Caroline Connolly | Staff Writer
Famous teens are taking the world by storm. Young actors and actresses are taking the opportunity to use their fame for good by taking a stand on social issues such as body image, racism, gender inequality, LGBTQ prejudice, mental health and bullying. These young actors are not afraid to stand up for what they believe in and serve as role models for young people—even if some of them are in fact younger than college students. Some of the headlining names leading this “teenage celebrity activist” movement are Rowan Blanchard, Amandla Stenberg, Jaden Smith and Willow Smith. A few others to note are Kiernan Shipka, Ariel Winter, Zendaya and Maisie Williams. These teen stars are proving that “age is just a number” when it comes to advocating for social change in the world.
Amandla Stenberg, 17, identifies as a feminist. She is best known for her role as Rue in “The Hunger Games.” She is known for criticizing people for cultural appropriation and is not afraid attack would-be haters on social media.
“Racism is still alive and flourishing and even though we don’t see it in the same way we used to, it exists,” Stenberg said in an interview with online news outlet Mic last year.
Rowan Blanchard, star of “Girl Meets World” on the Disney Channel, is only 14 years old and very open about her struggle with depression.
In an Instagram post, Blanchard said, “Instead of ostracizing these teenage feelings (human feelings), I can learn to love the intensity of them and know that everything is momentary.”
Famous siblings Jaden and Willow Smith, 18 and 15 years young respectively, have both experimented with gender fluidity in their fashion choice.
In an interview with online news outlet Mic, Jaden said, “I just want to teach people how to been comfortable.”
In an interview with USA Today, Willow discussed who is being represented and how it shapes the lens through which we view and treat others—women in particular: “[The fashion industry is] one of the biggest ways that men control women,” Willow said. “And I see it all the time.” Both Stenberg and Willow Smith consistently speak out against women being over-sexualized in the world of fashion.
“I find it striking that so many young people nowadays are socially aware,” Cinematic arts adjunct professor Nathaniel Bell said. “What this trend is doing is normalizing certain topics that were once considered taboo. A decade ago, the average twelve-year-old just wasn’t conversant with gender and sexuality topics. But Facebook and Twitter and Instagram have made it desirable to be socially engaged.”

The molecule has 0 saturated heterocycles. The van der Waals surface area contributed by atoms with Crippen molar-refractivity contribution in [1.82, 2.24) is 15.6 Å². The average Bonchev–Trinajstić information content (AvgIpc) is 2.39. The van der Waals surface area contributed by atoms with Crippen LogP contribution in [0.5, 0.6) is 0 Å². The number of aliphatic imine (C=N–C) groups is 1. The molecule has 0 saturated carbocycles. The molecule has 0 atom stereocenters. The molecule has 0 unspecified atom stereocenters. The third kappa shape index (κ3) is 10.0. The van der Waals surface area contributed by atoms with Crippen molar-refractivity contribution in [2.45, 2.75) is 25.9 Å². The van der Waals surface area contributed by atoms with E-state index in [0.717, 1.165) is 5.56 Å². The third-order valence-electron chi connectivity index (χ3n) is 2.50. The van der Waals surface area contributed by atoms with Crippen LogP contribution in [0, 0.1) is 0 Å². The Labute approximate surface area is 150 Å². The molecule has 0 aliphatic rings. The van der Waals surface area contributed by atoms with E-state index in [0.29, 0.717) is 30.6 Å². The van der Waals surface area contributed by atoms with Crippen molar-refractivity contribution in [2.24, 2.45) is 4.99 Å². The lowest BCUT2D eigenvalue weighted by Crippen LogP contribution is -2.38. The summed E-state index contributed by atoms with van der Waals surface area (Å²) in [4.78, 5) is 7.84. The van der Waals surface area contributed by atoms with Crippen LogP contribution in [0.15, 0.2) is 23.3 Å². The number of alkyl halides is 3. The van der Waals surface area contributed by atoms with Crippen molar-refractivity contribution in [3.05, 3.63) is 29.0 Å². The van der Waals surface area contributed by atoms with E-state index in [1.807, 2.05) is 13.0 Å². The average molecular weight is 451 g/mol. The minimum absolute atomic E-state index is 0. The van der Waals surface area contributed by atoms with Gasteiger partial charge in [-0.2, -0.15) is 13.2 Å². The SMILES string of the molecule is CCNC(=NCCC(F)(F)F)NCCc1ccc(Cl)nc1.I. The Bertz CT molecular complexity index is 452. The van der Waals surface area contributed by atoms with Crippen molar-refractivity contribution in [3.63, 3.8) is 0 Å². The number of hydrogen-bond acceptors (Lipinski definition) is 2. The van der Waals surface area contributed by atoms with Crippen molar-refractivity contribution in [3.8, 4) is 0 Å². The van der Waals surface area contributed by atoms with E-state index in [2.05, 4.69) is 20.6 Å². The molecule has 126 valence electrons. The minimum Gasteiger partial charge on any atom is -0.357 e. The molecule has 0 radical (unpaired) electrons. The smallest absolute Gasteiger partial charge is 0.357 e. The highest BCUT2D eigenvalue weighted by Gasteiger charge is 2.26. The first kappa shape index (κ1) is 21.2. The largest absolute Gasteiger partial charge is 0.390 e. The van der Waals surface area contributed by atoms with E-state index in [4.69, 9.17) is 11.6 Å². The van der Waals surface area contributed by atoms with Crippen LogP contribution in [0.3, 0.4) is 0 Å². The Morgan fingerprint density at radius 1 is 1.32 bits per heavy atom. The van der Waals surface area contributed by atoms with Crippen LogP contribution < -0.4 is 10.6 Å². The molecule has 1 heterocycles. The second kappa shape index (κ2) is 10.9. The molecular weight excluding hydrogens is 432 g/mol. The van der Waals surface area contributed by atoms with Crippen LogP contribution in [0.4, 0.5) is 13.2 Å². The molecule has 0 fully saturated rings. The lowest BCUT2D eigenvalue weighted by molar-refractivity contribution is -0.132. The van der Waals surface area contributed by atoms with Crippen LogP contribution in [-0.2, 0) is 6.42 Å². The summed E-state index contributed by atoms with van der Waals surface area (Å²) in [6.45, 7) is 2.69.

Senior cinematic arts major Amber Overholt said, “Actors and actresses have a pair of unique tools when it comes to expressing their perspectives on social issues: they have the media and, with that, everyone’s attention. When audiences, especially young people, see their favorite stars speaking out against issues like bullying, racism, and body shaming, all of a sudden these topic are open for discussion amongst the common people without being labeled as ‘taboo.’ An actor and actress’ public perspective towards these issues is a spark that starts a wildfire within the public. If they talk about the issue, then talk about the issue suddenly becomes popular.”
Can actors and actresses who speak about social issues serve as role models to those of us who enjoy following their acting careers?
“I think they definitely could,” Overholt said. “Many young people look up to their favorite actors and actresses. If their favorite actors/actresses were to speak out on issues that directly affected their viewers lives, then I would say the likelihood of the actors/actresses becoming role models is very strong.”
“Young folks are more apt to listen to famous people they admire than practically anyone else on the planet,” Bell said. “This is potentially disastrous, since celebrities are not always brimming with wisdom. On the other hand, I also see youth realigning culture in positive ways. It’s encouraging to witness people uniting across generational lines to ease suffering and promote life. Everyone has a voice now. Everyone has an opportunity to impact their culture.”
When celebrities choose to focus their well-publicized opinions on socially aware and responsible issues, their famous voices acquire an especially significant value.
Cinematic arts associate professor Dr. Warren Koch said, “There may be a place for radical protest, but if you’re wanting to have effective conversation about these issues, there’s got to be a better way to do that and what that is is kind of a tough call. There are ways to speak into it that are productive in a human and cultural honoring way. There is the question of how to use celebrity status effectively, and with endorsing social issues, you have to be careful and wise about how you do it.”
In the midst of excitement about teenage celebrities stepping up and taking the reigns on issues of social justice, it is somewhat telling that the majority of these activists are female. Perhaps as celebrity activism becomes even more pervasive, young male celebrities will begin assuming this role as well as celebrity teens can prove millennials initiate honest conversation about the difficulties in our society.